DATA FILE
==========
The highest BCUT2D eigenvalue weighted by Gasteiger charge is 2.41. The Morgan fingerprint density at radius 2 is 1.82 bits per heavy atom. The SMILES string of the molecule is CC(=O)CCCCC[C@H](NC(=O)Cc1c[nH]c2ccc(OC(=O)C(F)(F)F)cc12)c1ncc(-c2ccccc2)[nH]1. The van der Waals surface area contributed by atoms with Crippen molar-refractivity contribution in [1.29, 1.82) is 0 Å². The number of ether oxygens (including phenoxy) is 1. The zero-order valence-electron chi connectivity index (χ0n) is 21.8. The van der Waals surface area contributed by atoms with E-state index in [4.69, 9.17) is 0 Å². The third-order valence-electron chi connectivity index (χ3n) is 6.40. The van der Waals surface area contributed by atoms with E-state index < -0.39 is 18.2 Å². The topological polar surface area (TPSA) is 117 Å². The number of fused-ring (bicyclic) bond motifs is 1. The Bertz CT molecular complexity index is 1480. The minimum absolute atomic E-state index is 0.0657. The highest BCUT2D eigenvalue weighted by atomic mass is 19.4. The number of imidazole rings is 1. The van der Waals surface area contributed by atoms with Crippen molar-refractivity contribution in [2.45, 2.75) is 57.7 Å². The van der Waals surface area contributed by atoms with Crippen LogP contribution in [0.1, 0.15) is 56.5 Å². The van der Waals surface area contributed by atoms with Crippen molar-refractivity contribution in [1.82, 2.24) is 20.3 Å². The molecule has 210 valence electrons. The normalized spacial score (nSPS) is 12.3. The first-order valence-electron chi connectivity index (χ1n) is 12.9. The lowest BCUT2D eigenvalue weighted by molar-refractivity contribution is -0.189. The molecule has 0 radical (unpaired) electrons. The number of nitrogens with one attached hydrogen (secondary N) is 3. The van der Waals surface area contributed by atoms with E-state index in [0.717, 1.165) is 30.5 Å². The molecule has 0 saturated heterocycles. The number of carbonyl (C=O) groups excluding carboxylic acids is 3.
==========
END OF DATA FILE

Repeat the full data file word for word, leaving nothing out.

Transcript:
The highest BCUT2D eigenvalue weighted by Gasteiger charge is 2.41. The Morgan fingerprint density at radius 2 is 1.82 bits per heavy atom. The SMILES string of the molecule is CC(=O)CCCCC[C@H](NC(=O)Cc1c[nH]c2ccc(OC(=O)C(F)(F)F)cc12)c1ncc(-c2ccccc2)[nH]1. The van der Waals surface area contributed by atoms with Crippen molar-refractivity contribution in [1.29, 1.82) is 0 Å². The number of ether oxygens (including phenoxy) is 1. The zero-order valence-electron chi connectivity index (χ0n) is 21.8. The van der Waals surface area contributed by atoms with E-state index in [4.69, 9.17) is 0 Å². The third-order valence-electron chi connectivity index (χ3n) is 6.40. The van der Waals surface area contributed by atoms with E-state index < -0.39 is 18.2 Å². The topological polar surface area (TPSA) is 117 Å². The number of fused-ring (bicyclic) bond motifs is 1. The Bertz CT molecular complexity index is 1480. The minimum absolute atomic E-state index is 0.0657. The highest BCUT2D eigenvalue weighted by atomic mass is 19.4. The number of imidazole rings is 1. The van der Waals surface area contributed by atoms with Crippen molar-refractivity contribution in [2.45, 2.75) is 57.7 Å². The van der Waals surface area contributed by atoms with Crippen LogP contribution in [0.1, 0.15) is 56.5 Å². The van der Waals surface area contributed by atoms with Crippen molar-refractivity contribution in [1.82, 2.24) is 20.3 Å². The molecule has 210 valence electrons. The normalized spacial score (nSPS) is 12.3. The first-order valence-electron chi connectivity index (χ1n) is 12.9. The lowest BCUT2D eigenvalue weighted by molar-refractivity contribution is -0.189. The molecule has 0 radical (unpaired) electrons. The number of nitrogens with one attached hydrogen (secondary N) is 3. The van der Waals surface area contributed by atoms with E-state index in [0.717, 1.165) is 30.5 Å². The molecule has 0 saturated heterocycles. The number of carbonyl (C=O) groups excluding carboxylic acids is 3.